Additionally, the challenges in facing the adjacent virtual home services become more visible when a major player goes public, such as the situation for market leader Teladoc, a public company required to issue financial reports. This visible data reveals the stock has been on a roller coaster ride and there are public documents revealing the company is not profitable. In fact, media reports have indicated that the investment community has challenged the rate structure claiming the $49 price point (for around 10 to 15 minutes) is too low. However, when you do the math based on the time factor, this service is not cheap and raising the price could really decrease the demand.

 

A significant advantage Healthspot appeared to have over the virtual telemedicine services like Teladoc. MDLive, etc., was that the kiosks were true diagnostic centers rather than enhanced async communications or videos minus diagnostic tools. I've seen the Healthspot kiosk and it was impressive. American Well has introduced kiosks, but most of the other players are seeking partners who offer diagnostic apps to measure vital signs. This means that unless American Well ramps up its kiosks or CSI takes off, the future of the Kiosk is not promising at this point.

 

So, what else went wrong? The theories are beginning to range around the fact the management team was not experienced in healthcare, despite a very media comfortable and charismatic CEO; the systems needed for scheduling, billing and revenue cycle management are difficult and costly to implement or that this market is at this nascent stage more hype-based than fact based.

 

In addition, another challenge all virtual telemedicine vendors need to accept is that there is, as of this point, no clearly defined case law devoted to virtual telemedicine malpractice. There have not been any notable malpractice cases and most of the leading competitors brag about the positive reactions among consumers based on customer satisfaction surveys. However, as with any medical practice, there will be many lawsuits. It is unclear what the true legal risk will be.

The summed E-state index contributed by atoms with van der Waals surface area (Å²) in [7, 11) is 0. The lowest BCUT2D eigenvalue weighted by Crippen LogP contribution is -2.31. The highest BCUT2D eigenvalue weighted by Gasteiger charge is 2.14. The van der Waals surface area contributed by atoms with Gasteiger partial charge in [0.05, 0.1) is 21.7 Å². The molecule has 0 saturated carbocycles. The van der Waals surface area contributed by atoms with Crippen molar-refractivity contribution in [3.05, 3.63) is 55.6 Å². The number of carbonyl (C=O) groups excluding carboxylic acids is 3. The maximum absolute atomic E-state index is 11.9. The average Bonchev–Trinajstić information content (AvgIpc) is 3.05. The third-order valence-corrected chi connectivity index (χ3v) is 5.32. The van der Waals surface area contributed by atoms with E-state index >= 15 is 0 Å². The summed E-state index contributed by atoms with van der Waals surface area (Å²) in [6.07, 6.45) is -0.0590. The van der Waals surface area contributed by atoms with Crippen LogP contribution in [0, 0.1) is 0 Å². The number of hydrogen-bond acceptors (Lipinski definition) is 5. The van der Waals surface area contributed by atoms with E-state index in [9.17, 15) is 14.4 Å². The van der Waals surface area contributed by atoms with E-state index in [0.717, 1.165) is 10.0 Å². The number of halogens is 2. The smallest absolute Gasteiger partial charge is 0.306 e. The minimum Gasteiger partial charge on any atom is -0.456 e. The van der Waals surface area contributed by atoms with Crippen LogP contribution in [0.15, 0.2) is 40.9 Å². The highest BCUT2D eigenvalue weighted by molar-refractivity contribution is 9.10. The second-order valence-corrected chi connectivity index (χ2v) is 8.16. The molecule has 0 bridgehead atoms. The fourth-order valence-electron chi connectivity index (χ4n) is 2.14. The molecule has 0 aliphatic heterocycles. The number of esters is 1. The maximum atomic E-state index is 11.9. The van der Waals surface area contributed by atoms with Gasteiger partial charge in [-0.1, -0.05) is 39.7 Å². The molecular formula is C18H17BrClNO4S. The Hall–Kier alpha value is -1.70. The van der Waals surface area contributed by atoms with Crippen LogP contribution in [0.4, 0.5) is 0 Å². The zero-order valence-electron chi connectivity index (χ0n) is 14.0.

Also notable, despite the technology interface we need a warm blooded human doctor at the other end of the communications link. There is ample evidence that the doctors remain unsure whether this model is competitive with their normal business, an adjunct opportunity or worthwhile. It appears to be most enticing to younger doctors, retired physicians or those close to retirement. Small practices see value but lack the scale to implement the added support systems needed to support the workflow. Some larger healthcare systems have jumped in but may have to work with doctors from the service provider networks.

 

Additionally, there is no commonly used standard agreement across the board pertaining to exclusivity of doctor provided service. Some telemedicine services have exclusive agreements, at least for full-timers while others do not.

 

The reality of starting a virtual telemedicine business that becomes visible when a participant fails is that the risks are high on all fronts: costs, pricing, legal issues, medical practice issues, workflow, marketing, revenue recognition and customer relationship management are all challenges that need strategic planning and back office systems. Also, let's not forget the various state medical boards as a factor in either positive or challenging ways as we have seen in Texas, Colorado and Mississippi (for example).

 

Healthspot appeared to have a unique product which looked much more high-tech than its prime competitor and legal opponent CSI. Actually, the pending patent issue was not about the design or features of the Kiosk, but had to do with data transmission.

 

One question remains; what went wrong?

View Victor Camlek's blog

Comments (1)

By  klara andrian
klara, klara

15 Jun 2017 06:08